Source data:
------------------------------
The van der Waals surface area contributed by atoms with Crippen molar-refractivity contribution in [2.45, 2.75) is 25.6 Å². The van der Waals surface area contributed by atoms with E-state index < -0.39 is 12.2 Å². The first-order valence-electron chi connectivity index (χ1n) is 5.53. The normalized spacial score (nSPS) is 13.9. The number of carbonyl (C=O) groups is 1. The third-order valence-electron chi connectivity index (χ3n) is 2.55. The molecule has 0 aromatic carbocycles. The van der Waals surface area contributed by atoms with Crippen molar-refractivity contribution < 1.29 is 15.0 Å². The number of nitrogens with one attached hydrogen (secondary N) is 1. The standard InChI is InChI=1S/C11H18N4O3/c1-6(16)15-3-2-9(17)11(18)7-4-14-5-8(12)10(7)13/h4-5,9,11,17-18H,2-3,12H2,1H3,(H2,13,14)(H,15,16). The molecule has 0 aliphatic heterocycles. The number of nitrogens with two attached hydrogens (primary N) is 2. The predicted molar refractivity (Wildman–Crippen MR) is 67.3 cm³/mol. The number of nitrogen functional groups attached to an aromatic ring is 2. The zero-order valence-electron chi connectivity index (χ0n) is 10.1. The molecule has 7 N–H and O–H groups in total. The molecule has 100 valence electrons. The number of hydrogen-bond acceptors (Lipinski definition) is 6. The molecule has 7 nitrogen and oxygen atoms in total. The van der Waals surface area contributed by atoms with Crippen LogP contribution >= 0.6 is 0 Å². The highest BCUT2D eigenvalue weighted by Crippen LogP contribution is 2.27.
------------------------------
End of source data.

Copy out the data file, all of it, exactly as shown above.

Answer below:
The van der Waals surface area contributed by atoms with Crippen molar-refractivity contribution in [2.45, 2.75) is 25.6 Å². The van der Waals surface area contributed by atoms with E-state index < -0.39 is 12.2 Å². The first-order valence-electron chi connectivity index (χ1n) is 5.53. The normalized spacial score (nSPS) is 13.9. The number of carbonyl (C=O) groups is 1. The third-order valence-electron chi connectivity index (χ3n) is 2.55. The molecule has 0 aromatic carbocycles. The van der Waals surface area contributed by atoms with Crippen molar-refractivity contribution < 1.29 is 15.0 Å². The number of nitrogens with one attached hydrogen (secondary N) is 1. The standard InChI is InChI=1S/C11H18N4O3/c1-6(16)15-3-2-9(17)11(18)7-4-14-5-8(12)10(7)13/h4-5,9,11,17-18H,2-3,12H2,1H3,(H2,13,14)(H,15,16). The molecule has 0 aliphatic heterocycles. The number of nitrogens with two attached hydrogens (primary N) is 2. The predicted molar refractivity (Wildman–Crippen MR) is 67.3 cm³/mol. The number of nitrogen functional groups attached to an aromatic ring is 2. The zero-order valence-electron chi connectivity index (χ0n) is 10.1. The molecule has 7 N–H and O–H groups in total. The molecule has 100 valence electrons. The number of hydrogen-bond acceptors (Lipinski definition) is 6. The molecule has 7 nitrogen and oxygen atoms in total. The van der Waals surface area contributed by atoms with Crippen LogP contribution >= 0.6 is 0 Å². The highest BCUT2D eigenvalue weighted by Crippen LogP contribution is 2.27.